With new media reports about the vaccines appearing every day, it’s important to view them with a critical eye. When we see a headline or story about the Covid-19 vaccines, we need to use our best judgement and not be misled.
Here are just a few things you can bear in mind:
What is the source of the information? Is it impartial? For example, a university study may seem credible – but not if that university department is funded by a vaccine manufacturer.
What are the numbers behind the story? Are they big enough to draw any real conclusions from? A study of 100 people doesn’t really tell us anything. A study of 100,000 people is much more informative. Be wary of percentages – these are often used when the actual numbers aren’t very large.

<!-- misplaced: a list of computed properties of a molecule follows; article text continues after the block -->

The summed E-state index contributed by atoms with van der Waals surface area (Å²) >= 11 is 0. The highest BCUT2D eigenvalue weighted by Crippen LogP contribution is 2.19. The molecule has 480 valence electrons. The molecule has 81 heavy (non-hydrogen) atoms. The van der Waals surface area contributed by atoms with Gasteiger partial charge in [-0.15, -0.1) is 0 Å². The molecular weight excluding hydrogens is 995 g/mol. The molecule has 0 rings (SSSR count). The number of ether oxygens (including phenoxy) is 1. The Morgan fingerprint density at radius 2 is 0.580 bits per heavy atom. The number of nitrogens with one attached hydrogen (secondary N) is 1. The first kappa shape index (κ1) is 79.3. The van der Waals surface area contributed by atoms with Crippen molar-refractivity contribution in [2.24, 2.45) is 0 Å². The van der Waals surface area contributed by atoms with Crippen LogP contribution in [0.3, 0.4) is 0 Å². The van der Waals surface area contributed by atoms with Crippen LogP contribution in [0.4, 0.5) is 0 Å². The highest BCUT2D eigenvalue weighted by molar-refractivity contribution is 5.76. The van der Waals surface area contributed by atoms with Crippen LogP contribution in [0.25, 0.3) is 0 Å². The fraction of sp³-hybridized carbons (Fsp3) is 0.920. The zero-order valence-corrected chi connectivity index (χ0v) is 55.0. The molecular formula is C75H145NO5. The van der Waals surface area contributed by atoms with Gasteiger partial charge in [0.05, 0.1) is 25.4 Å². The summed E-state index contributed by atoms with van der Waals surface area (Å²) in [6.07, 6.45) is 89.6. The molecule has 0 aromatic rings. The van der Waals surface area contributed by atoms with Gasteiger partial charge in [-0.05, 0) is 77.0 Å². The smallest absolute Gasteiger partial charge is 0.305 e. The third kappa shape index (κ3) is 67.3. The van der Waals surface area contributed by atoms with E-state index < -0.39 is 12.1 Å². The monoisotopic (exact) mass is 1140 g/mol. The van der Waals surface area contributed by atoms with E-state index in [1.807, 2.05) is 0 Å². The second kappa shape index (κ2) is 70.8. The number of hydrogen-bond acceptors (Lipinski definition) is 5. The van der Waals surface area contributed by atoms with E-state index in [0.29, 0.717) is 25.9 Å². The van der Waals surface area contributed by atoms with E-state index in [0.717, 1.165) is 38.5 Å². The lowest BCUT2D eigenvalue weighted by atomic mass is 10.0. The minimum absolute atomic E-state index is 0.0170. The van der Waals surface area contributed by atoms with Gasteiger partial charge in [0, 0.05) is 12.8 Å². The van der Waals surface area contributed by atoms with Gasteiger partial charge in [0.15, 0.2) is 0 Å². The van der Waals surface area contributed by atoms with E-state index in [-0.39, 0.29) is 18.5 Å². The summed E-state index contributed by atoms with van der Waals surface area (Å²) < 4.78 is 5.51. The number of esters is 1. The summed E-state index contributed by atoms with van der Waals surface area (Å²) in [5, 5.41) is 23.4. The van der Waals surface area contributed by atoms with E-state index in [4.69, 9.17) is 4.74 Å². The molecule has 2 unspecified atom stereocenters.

If scientific claims are being made, have they been peer-reviewed or verified by another source? We are seeing many media reports based on short press releases that are light on detail, rather than the full data.
Are differing but credible opinions being suppressed, censored or ignored? It’s been alarming to see so little open scientific debate over the past year. Social and traditional media companies are generally presenting a very narrow range of opinions, so it’s more important than ever to actively research rather than unquestionably consume our information. Find a few trusted but less mainstream sources that are prepared to question current narratives and don’t simply rely on press releases.
We think it’s safer to wait for more reliable analysis before giving children the Covid-19 vaccine.
References and further reading:
https://www.ukcolumn.org/ https://blogs.bmj.com/bmj/2020/11/26/peter-doshi-pfizer-and-modernas-95-effective-vaccines-lets-be-cautious-and-first-see-the-full-data/ https://www.zoeharcombe.com/2021/05/transmission-of-covid-19-post-vaccination/